Collaborating with some in my homebrew club on a recipe for our first gluten-free homebrew. We are currently planning to primarily use sorghum extract, as well as rice extract.

We are currently at the stage which we are identifying how best to increase the body and mouth feel of this beer without the use of gluten. Currently, we are of the belief that malto dextrine would be best (though I would love to hear better ideas :) ). Lactose was considered, but thought to be counteractive with the whole premise of a beer being gluten-free.

So if we are to use malto dextrine, in this style of beer, what would be a good amount to use, or how much would be too much? Main concern currently coming to mind is dangerously high sweetness levels.

  • 2
    why does use of lactose preclude a gluten-free beer?
    – mdma
    Nov 14, 2012 at 12:36
  • 3
    Be careful, Malto Dextrin is not always gluten free: celiacdisease.about.com/od/faqs/f/Maltodextrin.htm
    – GHP
    Nov 14, 2012 at 13:25
  • a word of caution: sorghum makes for a very bad tasting beer. You really need to sweeten (honey, sugar) and hop (2-4 oz) the wort to mask the flavor. My friends w/ celiac like the beer, but compared to real beer it has a terrible aftertaste. I would suggest other malt alternatives like Quinoa, Amaranth & Buckwheat for base grains. Nov 14, 2012 at 19:11
  • I think Nøgne Ø has started using an enzyme which kills off the gluten, letting them brew gluten free beer more or less as usual. I don't know if it's possible to get hold of this, but maybe you want to check it out :-) Nov 15, 2012 at 13:04
  • @mdma It just seems that if I'm going through the work to get rid of the gluten, which in this case, is for the purpose of having the beer be easier on the digestive system for a particular beer drinker, that adding milk instead wouldn't necessarily get me closer to a more easily digestible beer. My logic may or may not be sound.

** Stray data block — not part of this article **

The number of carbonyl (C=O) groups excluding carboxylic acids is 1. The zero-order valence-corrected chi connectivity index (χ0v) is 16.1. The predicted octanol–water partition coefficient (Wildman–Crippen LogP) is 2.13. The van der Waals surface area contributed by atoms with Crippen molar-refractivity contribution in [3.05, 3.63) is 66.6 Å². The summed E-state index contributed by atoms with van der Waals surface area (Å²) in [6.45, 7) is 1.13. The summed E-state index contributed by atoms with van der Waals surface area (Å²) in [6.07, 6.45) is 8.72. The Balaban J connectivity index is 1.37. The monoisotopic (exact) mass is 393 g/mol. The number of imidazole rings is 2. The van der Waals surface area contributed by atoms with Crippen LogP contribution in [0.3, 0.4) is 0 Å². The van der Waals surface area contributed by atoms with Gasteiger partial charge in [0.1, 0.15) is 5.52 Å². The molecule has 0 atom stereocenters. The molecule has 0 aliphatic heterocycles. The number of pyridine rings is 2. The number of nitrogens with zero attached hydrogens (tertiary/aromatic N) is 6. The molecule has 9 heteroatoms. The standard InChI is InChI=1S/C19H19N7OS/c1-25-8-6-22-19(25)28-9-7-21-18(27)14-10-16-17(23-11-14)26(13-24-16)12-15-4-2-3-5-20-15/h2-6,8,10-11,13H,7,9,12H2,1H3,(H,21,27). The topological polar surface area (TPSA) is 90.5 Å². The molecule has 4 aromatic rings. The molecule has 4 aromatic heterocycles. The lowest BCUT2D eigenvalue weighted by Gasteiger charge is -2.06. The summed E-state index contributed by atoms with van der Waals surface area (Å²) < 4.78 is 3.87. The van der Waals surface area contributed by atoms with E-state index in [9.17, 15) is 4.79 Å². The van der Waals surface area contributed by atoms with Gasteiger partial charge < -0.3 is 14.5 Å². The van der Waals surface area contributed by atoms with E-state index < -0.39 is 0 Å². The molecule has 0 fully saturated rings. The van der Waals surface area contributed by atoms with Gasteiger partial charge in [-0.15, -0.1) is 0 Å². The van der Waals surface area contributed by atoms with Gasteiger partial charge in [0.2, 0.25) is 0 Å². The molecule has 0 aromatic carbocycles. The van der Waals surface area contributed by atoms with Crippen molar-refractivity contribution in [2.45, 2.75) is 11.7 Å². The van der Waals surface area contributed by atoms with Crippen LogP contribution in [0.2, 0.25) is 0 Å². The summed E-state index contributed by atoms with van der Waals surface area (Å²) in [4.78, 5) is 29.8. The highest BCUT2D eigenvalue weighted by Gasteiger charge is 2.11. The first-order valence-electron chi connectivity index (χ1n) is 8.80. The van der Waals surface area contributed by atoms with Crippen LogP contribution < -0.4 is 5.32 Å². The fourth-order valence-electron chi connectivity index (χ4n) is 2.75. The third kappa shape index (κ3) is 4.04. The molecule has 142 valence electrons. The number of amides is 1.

– hartski
    Nov 15, 2012 at 13:50

1 Answer 1


Maltodextrin isn't sweet, or certainly nowhere near as sweet as succrose - from 1/10 to 1/4 as sweet depending upon the type.

200g in 5 gallons can give a slight improvement in body. 500g would make a significant difference. 1kg and you'd almost need to cut your beer in slices to serve! :D Even with 1kg the amount of sweetness added will not be unpalatable.

How much you need will vary according to how thin your starting beer is, and on your preferences. It's best to make up a solution of maltodextrin of known concentration (e.g. weight to volume ratio of sugar to water) and add this in different concentrations to your beer to determine which you prefer. When adding to your entire batch, play on the low side, since it's easy to add more later if you really feel it's too thin.

  • This is great input, especially as I have never used malto dextrine before. Good to hear on the lack of sweetness, and appreciate the suggested amounts for body improvement.
    – hartski
    Nov 15, 2012 at 13:51

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